Most people think of a person’s coming out as one momentous day, or one unnerving phone call home, or one blurted sentence, even. But the truth is you come out a thousand times. (more…)

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Kate Cockrill, a researcher who studies stigma and abortion at UCSF, recently wrote about her attendance at the Princeton Open Hearts/Open Minds conference on the blog of ANSIRH (a Pro-Voice High-Five Awardee for New Research).   In contemplating the lack of women’s voices at the conference, Kate poses some good questions about the role of women who have had abortions in public discussion.  She writes:

If 1.3 million women have an abortion every year, then why is it that so few women speak publicly or even privately about their abortions? What would happen if women began to speak up? How would it change the debate? I think that it is safe to say that the prochoice movement is a movement for women who are considering abortions or need abortions. It is a legal movement oriented toward preserving the right to abortion.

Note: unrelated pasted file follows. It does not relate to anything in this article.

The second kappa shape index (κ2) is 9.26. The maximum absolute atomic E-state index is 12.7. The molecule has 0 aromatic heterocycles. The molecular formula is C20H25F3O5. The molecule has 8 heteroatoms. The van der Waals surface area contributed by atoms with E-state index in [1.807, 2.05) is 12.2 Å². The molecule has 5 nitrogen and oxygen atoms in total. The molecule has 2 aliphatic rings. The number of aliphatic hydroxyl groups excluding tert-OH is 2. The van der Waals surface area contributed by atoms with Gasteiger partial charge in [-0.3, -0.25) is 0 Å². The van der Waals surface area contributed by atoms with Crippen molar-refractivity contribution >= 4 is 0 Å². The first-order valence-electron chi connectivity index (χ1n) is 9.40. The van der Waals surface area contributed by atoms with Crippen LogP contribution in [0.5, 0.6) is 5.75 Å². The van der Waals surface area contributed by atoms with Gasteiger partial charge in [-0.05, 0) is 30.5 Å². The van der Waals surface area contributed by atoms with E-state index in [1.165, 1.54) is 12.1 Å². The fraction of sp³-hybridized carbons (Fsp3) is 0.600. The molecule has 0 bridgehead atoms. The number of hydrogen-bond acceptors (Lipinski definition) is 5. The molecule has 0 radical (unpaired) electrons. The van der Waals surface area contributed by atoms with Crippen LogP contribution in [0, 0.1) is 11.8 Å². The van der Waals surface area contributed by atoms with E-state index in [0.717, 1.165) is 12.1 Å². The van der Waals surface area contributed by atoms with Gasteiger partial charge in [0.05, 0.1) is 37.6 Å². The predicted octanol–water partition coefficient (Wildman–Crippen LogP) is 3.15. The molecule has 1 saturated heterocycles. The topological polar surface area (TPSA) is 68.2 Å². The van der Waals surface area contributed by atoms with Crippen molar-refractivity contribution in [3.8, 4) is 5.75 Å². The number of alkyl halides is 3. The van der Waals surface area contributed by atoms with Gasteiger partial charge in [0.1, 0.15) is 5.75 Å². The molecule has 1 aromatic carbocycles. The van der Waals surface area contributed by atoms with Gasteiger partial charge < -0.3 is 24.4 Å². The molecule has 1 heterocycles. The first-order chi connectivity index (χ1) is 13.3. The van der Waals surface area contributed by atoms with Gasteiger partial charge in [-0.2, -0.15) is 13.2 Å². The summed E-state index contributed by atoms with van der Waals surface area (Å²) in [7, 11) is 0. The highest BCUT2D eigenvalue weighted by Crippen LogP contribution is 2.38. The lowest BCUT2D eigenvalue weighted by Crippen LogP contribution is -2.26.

Addressing the role of stigma in women’s silence, Kate writes:

Stigma is clearly a major culprit in women’s public silence about their abortions. To talk about one’s abortion publicly is to risk losing credibility on a variety of levels. But there are many other reasons that women don’t talk publicly about their abortions. Maybe the reason for their own abortion is not the reason they are attempting to highlight in their advocacy. Maybe they don’t want to upset a family member or ex-partner who might be sensitive to their decision. Maybe it feels like a private experience that they don’t want to explore publicly at that moment. Maybe it still feels raw. Maybe it just doesn’t feel salient anymore.